150. Improvisation
Davis Robinson M 9:30 - 11:25, W 9:30 - 11:25
Improvisation is a fundamental tool used by dancers, musicians, actors, writers, and other artists to explore the language of a medium and to develop new work. An interdisciplinary introduction to some of the primary forms of improvisation used in dance and theater. Content includes theater games, narrative exercises, contact improvisation, and choreographic structures.

195. Production and Performance
Roger Bechtel
Engagement in the presentation of a full-length work for public performance with a faculty director or choreographer. Areas of concentration within the production may include design, including set, light, sound, or costume; rehearsal and performance of roles; service as assistant director or stage manager. In addition to fulfilling specific production responsibilities, students meet weekly to synthesize work. Students gain admission to Theater 195 either through audition (performers) or through advance consultation (designers, stage managers, and assistant directors). Students register for Theater 195 during the add/drop period at the beginning of each semester. Students are required to commit a minimum of six hours a week to rehearsal and production responsibilities over a period of seven to twelve weeks; specific time commitments depend upon the role the student is assuming in the production and the production schedule. Grading is Credit/D/Fail. One-half credit. May be repeated a maximum of four times for credit, earning a maximum of two credits.

212. Shakespeare's History Plays
William Watterson T 11:30 - 12:55, TH 11:30 - 12:55
Explores the relationship of Richard III, 2 Henry VI, and the second tetralogy (Richard II, the two parts of Henry IV and Henry V) to the genre of English chronicle play that flourished in the 1580s and 1590s. Readings in primary sources (More, Hall, and Holinshed) are supplemented by readings of critics (Tillyard, Kelly, Siegel, Greenblatt, Goldberg, etc.) concerned with locating Shakespeare's own orientation toward questions of history and historical meaning. Regular screenings of BBC productions.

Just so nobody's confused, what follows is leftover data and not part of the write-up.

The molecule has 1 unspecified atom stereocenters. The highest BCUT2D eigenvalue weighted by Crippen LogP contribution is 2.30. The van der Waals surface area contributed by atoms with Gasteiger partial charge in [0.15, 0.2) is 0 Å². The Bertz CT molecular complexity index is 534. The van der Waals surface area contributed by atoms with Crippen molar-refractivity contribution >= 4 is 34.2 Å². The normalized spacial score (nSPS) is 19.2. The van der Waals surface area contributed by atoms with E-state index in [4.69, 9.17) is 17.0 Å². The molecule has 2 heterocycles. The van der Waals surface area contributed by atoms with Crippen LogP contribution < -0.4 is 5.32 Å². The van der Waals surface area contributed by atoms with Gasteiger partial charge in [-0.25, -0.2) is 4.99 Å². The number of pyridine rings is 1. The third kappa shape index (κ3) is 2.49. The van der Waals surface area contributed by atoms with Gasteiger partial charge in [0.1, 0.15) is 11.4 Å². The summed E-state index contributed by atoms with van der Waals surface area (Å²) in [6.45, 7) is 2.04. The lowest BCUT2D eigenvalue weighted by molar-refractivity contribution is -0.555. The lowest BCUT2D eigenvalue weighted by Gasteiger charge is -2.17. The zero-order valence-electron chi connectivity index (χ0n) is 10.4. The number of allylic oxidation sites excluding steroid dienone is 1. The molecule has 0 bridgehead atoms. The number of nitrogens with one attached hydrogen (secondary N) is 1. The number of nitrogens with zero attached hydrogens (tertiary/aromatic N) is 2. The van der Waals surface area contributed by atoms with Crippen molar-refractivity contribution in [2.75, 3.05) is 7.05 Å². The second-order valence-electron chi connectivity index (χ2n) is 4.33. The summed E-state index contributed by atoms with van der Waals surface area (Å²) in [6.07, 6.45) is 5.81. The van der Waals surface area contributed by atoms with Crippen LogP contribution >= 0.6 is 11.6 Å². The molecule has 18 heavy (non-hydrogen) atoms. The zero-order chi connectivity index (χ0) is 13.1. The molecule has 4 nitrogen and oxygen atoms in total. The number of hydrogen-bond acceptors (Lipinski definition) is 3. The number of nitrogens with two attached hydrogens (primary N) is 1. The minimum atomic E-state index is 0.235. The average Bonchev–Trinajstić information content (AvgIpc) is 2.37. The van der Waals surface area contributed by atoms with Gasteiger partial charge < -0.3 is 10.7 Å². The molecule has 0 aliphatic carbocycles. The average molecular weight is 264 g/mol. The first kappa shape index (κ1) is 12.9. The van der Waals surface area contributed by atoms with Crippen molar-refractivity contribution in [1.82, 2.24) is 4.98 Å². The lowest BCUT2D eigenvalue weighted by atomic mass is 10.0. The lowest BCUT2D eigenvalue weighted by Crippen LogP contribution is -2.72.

220. Acting II: Voice and Text
Abigail Killeen M 9:30 - 11:25, W 9:30 - 11:25
An intermediate acting course focused on the link between language, thought, and feeling, with the goal of achieving full mind-body engagement in the act of communication. Students work with poetry, plays, and other dramatic texts to encourage vocal, physical, and emotional freedom. Breathing exercises attune students to the physiological impulse to speak, while vocal exercises concentrate on developing increased range, strength, and color of expression. Interpretation is explored through close readings of texts. This course, along with Theater 225, Acting II: Physical Theater, is part of a two-semester course series. Theater 220 and 225 may be taken individually or in any order.

270. Directing
Davis Robinson M 1:30 - 3:25, W 1:30 - 3:25
Introduces students to the major principles of play direction, including conceiving a production, script analysis, staging, casting, and rehearsing with actors. Students actively engage directing theories and techniques through collaborative class projects, and complete the course by conceiving, casting, rehearsing, and presenting short plays of their choosing. A final research and rehearsal portfolio is required.